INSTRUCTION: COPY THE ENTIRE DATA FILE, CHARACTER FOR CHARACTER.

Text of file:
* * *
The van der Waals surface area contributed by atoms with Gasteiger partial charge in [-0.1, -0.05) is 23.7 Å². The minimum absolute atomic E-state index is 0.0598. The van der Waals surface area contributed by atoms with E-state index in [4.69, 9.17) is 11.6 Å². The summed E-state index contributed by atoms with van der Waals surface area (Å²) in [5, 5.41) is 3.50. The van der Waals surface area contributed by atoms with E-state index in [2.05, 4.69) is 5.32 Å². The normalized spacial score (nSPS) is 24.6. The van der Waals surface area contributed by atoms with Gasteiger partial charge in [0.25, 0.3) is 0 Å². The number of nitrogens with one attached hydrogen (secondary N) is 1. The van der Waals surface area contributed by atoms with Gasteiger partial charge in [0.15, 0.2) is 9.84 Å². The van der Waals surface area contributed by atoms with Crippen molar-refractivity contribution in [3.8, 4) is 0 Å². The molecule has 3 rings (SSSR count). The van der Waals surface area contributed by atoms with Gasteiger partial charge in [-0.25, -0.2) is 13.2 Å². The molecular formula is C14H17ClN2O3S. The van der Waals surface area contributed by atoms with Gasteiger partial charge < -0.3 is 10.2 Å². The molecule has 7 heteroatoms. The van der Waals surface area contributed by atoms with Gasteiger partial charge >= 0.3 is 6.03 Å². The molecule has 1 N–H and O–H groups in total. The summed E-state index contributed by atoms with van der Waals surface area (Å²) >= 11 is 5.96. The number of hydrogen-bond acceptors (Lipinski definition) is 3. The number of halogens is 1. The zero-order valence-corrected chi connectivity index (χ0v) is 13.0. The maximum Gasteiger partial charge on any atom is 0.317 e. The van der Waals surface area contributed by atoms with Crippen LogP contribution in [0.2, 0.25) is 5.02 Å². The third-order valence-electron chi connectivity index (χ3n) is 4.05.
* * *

The van der Waals surface area contributed by atoms with Gasteiger partial charge in [-0.1, -0.05) is 23.7 Å². The minimum absolute atomic E-state index is 0.0598. The van der Waals surface area contributed by atoms with E-state index in [4.69, 9.17) is 11.6 Å². The summed E-state index contributed by atoms with van der Waals surface area (Å²) in [5, 5.41) is 3.50. The van der Waals surface area contributed by atoms with E-state index in [2.05, 4.69) is 5.32 Å². The normalized spacial score (nSPS) is 24.6. The van der Waals surface area contributed by atoms with Gasteiger partial charge in [0.25, 0.3) is 0 Å². The number of nitrogens with one attached hydrogen (secondary N) is 1. The van der Waals surface area contributed by atoms with Gasteiger partial charge in [0.15, 0.2) is 9.84 Å². The van der Waals surface area contributed by atoms with Crippen molar-refractivity contribution in [3.8, 4) is 0 Å². The molecule has 3 rings (SSSR count). The van der Waals surface area contributed by atoms with Gasteiger partial charge in [-0.25, -0.2) is 13.2 Å². The molecular formula is C14H17ClN2O3S. The van der Waals surface area contributed by atoms with Gasteiger partial charge < -0.3 is 10.2 Å². The molecule has 7 heteroatoms. The van der Waals surface area contributed by atoms with Gasteiger partial charge >= 0.3 is 6.03 Å². The molecule has 1 N–H and O–H groups in total. The summed E-state index contributed by atoms with van der Waals surface area (Å²) >= 11 is 5.96. The number of hydrogen-bond acceptors (Lipinski definition) is 3. The number of halogens is 1. The zero-order valence-corrected chi connectivity index (χ0v) is 13.0. The maximum Gasteiger partial charge on any atom is 0.317 e. The van der Waals surface area contributed by atoms with Crippen LogP contribution in [0.2, 0.25) is 5.02 Å². The third-order valence-electron chi connectivity index (χ3n) is 4.05.